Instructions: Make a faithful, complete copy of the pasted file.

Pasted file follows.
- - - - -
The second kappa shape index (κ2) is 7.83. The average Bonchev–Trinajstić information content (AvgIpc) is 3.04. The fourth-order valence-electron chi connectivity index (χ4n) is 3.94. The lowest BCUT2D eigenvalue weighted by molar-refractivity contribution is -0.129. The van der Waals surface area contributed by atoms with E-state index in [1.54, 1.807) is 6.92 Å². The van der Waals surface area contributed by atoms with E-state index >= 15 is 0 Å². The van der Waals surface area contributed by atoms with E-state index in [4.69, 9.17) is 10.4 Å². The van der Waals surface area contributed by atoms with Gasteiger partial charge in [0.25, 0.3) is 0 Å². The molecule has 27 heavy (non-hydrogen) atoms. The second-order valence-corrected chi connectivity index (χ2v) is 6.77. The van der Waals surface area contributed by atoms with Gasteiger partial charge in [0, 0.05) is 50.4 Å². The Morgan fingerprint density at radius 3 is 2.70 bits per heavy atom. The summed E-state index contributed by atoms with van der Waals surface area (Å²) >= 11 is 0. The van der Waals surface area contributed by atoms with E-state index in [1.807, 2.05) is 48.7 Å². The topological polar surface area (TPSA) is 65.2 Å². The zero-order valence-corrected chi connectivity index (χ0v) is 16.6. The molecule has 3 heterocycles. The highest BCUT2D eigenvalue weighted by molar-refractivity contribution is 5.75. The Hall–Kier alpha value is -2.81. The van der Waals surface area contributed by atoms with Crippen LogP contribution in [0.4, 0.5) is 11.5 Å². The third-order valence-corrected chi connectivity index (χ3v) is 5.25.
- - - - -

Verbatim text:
The second kappa shape index (κ2) is 7.83. The average Bonchev–Trinajstić information content (AvgIpc) is 3.04. The fourth-order valence-electron chi connectivity index (χ4n) is 3.94. The lowest BCUT2D eigenvalue weighted by molar-refractivity contribution is -0.129. The van der Waals surface area contributed by atoms with E-state index in [1.54, 1.807) is 6.92 Å². The van der Waals surface area contributed by atoms with E-state index >= 15 is 0 Å². The van der Waals surface area contributed by atoms with E-state index in [4.69, 9.17) is 10.4 Å². The van der Waals surface area contributed by atoms with Gasteiger partial charge in [0.25, 0.3) is 0 Å². The molecule has 27 heavy (non-hydrogen) atoms. The second-order valence-corrected chi connectivity index (χ2v) is 6.77. The van der Waals surface area contributed by atoms with Gasteiger partial charge in [0, 0.05) is 50.4 Å². The Morgan fingerprint density at radius 3 is 2.70 bits per heavy atom. The summed E-state index contributed by atoms with van der Waals surface area (Å²) >= 11 is 0. The van der Waals surface area contributed by atoms with E-state index in [1.807, 2.05) is 48.7 Å². The topological polar surface area (TPSA) is 65.2 Å². The zero-order valence-corrected chi connectivity index (χ0v) is 16.6. The molecule has 3 heterocycles. The highest BCUT2D eigenvalue weighted by molar-refractivity contribution is 5.75. The Hall–Kier alpha value is -2.81. The van der Waals surface area contributed by atoms with Crippen LogP contribution in [0.4, 0.5) is 11.5 Å². The third-order valence-corrected chi connectivity index (χ3v) is 5.25.